Damascus Countryside, SANA – It might be not the first time for a woman to stand up to society’s grip boldly and say “no,” but every single cry of protest would help loosen this grip, and that is what happened when a young lady refused a marriage proposal and disobeyed her father’s will to fulfill her own.
19-year old Nagham from al-Tal town in Damascus Countryside was first obliged to become engaged to a man 20 years her senior, yet her will gained the upper hand, with her uttering a resounding “NO” before the wedding judge.
Nagham, who kept her family name anonymous, said that her father forced her to accept a marriage proposal of “a wealthy man in his 40’s” even though he is twenty years older than her.
“I told my father time and again that this man does not suit me… I’m just 19 and I want to continue studying for now, but my cries fell on deaf ears,” says Nagham.
“I was determined to reject this marriage, and the only choice left for me was to say no before the wedding judge and put an end to this matter… I wasn’t happy to embarrass my family or endure my father’s anger for sure, but I had to resort to the law to protect myself.”
Lawyer Laila al-Awwad says that Nagham did the right thing, as the wedding judge fulfilled his duty and discontinued the marriage process. “The law protects Nagham’s right to choose her spouse whether she is an adult or underage. The law is quite clear, as a person should explicitly announce their approval or rejection before the wedding judge.”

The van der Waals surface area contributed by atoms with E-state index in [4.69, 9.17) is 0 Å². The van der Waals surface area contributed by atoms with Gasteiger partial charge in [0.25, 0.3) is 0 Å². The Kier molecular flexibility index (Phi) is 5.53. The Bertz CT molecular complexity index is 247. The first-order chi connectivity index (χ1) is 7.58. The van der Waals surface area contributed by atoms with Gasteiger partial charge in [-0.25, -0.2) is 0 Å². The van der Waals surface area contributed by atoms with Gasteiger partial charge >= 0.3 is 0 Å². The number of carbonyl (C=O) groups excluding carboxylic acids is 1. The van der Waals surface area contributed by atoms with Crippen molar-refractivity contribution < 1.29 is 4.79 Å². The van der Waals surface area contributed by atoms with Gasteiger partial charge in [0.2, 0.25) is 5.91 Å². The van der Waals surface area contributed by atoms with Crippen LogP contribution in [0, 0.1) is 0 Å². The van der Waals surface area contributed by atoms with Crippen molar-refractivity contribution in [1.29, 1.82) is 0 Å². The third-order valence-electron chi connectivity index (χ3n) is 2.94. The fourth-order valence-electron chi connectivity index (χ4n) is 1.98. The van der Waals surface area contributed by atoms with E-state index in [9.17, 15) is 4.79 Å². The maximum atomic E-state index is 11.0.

“A violent behavior is expected to occur in such cases, and that is why Nagham can mandate the judge to be her own guardian and the father is to make a written pledge assuring that he will not harm his daughter or force her to get married against her will,” the lawyer clarifies.
Hiam Ali, a social researcher, considers that the Middle Eastern society in general is still closed and traditional values still dominate many families in the country, giving no respect to personal freedoms or rights that are maintained in the state’s laws and legislations.
“Individuals, women in particular, should be aware of their rights that the law protects and be bold enough to defend themselves properly. Tyranny should not be masked with bright names such as parents’ obedience, as no woman is obliged to spend the rest of her life with an abusive husband,” Ali illustrates.
“There can be no real freedom for us until this traditional value system is deconstructed and social liberties are strengthened, leading to creating a healthy, constructive society,” she adds.
Yesterday, a conference on combating violence against women and children was held, and Prime Minister Wael al-Halaqi said that providing protection to women and children is one of the Syrian government’s top priorities, adding that Syria has achieved major strides in eliminating violence and sexual abuse exercised against women and children.
Rasha Milhem / Hazem Sabbagh